The prime mover in education is the teacher. When mass education began in the Industrial Age, prescribed systems were taught in a uniform manner, to create a uniform workforce. The teacher merely had to transfer information and assess the student’s absorption of the information. Much has changed today. Young people now have direct access to information via the internet and may be better informed than their teachers. The nature of jobs has also altered with technological advances and we expect AI to take over many tasks people were trained to do.

The teacher’s role is now to prepare students to be able to adapt to an ever-changing work environment, becoming an enabler, encouraging self-directed learning, problem-solving, imagination, curiosity, self-confidence and originality. Educationist Ben Johnson says: “Great teachers don’t teach, they engineer learning experiences that manoeuvre students into the driver’s seat and then they get out of the way.” He suggests: “A great teacher will keep the students wanting to come to school just to see what interesting things they will explore and discover each day.”

Education is not something to ‘complete’ but to enable lifelong learning. The modern formal educational system creates an artificial definition of education in a finite number of years. An education through life experiences, whether alongside or instead of a formal education, has an equal value, provided it is a focused effort to achieve excellence. Behind informal learning is always a teacher, a mentor or ustad, a wise elder, that one person who at the right time and place can alter the course of a person’s life.

There is no fixed age for learning. Adults seeking better opportunities want to know that if they miss the boat, there is another one coming. Recognising this need, opportunities for adult learning are becoming increasingly well subscribed, from accepting mature students in universities, to free open online courses and even academic credit for work experience. This is an area that needs to be formally developed in Pakistan, enabling a lost generation to feel relevant, instead of pinning hopes on the next one.

Pakistan’s state education system has stagnated. It adopted an international educational system to become part of the world community, but has not kept up with its evolution. Schools are still rigidly streamlined into the sciences or the humanities, abandoning the holistic learning of our traditional systems. Teachers are fixed in a cycle of notes and rote learning where memory, rather than understanding, is assessed.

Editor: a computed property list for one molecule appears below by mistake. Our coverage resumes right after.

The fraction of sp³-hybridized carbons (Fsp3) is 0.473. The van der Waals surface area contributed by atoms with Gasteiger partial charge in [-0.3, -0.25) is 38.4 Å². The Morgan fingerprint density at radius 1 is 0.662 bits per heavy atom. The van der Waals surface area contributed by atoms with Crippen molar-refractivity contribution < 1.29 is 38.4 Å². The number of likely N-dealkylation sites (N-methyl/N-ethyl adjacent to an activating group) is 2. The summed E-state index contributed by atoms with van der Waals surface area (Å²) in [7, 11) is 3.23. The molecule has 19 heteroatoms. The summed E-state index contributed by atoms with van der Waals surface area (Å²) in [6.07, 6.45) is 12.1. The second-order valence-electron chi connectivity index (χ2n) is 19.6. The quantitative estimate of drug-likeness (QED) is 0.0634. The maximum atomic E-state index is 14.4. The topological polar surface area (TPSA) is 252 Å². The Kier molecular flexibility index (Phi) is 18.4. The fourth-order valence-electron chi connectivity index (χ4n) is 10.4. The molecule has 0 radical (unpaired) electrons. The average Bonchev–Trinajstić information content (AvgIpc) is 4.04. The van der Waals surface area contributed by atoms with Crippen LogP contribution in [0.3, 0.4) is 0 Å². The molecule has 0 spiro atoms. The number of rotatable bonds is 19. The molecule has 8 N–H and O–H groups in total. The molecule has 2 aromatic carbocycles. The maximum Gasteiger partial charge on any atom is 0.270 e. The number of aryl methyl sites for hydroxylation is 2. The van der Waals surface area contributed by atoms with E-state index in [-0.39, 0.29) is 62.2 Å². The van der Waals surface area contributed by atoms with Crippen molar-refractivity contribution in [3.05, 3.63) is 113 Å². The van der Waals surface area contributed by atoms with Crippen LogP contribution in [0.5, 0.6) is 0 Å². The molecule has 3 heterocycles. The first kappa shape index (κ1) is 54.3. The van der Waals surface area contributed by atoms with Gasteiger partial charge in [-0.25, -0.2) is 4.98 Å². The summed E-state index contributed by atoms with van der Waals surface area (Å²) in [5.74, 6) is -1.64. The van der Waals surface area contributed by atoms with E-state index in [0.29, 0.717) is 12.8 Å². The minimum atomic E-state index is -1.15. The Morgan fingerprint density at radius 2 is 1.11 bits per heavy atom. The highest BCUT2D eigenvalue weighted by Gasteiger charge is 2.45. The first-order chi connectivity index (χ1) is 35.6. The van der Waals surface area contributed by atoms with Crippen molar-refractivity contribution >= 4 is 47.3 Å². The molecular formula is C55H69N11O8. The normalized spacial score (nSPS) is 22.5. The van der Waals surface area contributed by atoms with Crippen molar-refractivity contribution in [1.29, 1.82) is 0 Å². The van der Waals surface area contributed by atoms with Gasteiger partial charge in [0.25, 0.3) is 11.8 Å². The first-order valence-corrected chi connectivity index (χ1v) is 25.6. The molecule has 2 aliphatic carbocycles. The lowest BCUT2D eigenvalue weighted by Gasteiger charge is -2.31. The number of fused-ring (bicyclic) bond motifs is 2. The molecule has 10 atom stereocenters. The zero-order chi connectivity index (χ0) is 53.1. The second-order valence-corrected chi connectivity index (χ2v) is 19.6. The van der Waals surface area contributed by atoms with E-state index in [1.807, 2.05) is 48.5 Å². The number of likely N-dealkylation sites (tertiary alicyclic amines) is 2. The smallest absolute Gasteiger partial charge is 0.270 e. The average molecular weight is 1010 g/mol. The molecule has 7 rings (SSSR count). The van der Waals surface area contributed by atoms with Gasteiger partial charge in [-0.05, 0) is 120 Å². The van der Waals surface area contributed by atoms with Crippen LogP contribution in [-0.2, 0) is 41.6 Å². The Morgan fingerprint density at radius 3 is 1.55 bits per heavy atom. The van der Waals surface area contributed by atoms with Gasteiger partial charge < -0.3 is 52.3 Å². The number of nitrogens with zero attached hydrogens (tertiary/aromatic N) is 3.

We need to question why so few study beyond matriculation, which itself is a mere seven percent. Are we failing our young? Why do they find education unnecessary? Most turn to the Ustad-Shagird system, which continues to flourish below the education radar. Should that be seen as an indication of the kind of education Pakistanis want? Can a schooling system evolve that incorporates this need?

Country statistics are far too focused on literacy rather than education. Literacy is not an end to achieve – only a means for a meaningful education. The definition of literacy in Pakistan is simply the “ability to read and understand simple text in any language from a newspaper or magazine, write a simple letter and perform basic mathematical calculations.” Education is a far more complex concept. It teaches people to think, not merely to read. The 19th-century British reformer Henry Peter Brougham reminds us: “Education makes a people easy to lead but difficult to drive; easy to govern, but impossible to enslave.”

It is only through educational excellence, whether in the formal or informal sector, that Pakistan can break the cycle of dependency that holds us back.

Durriya Kazi is an artist and art educator.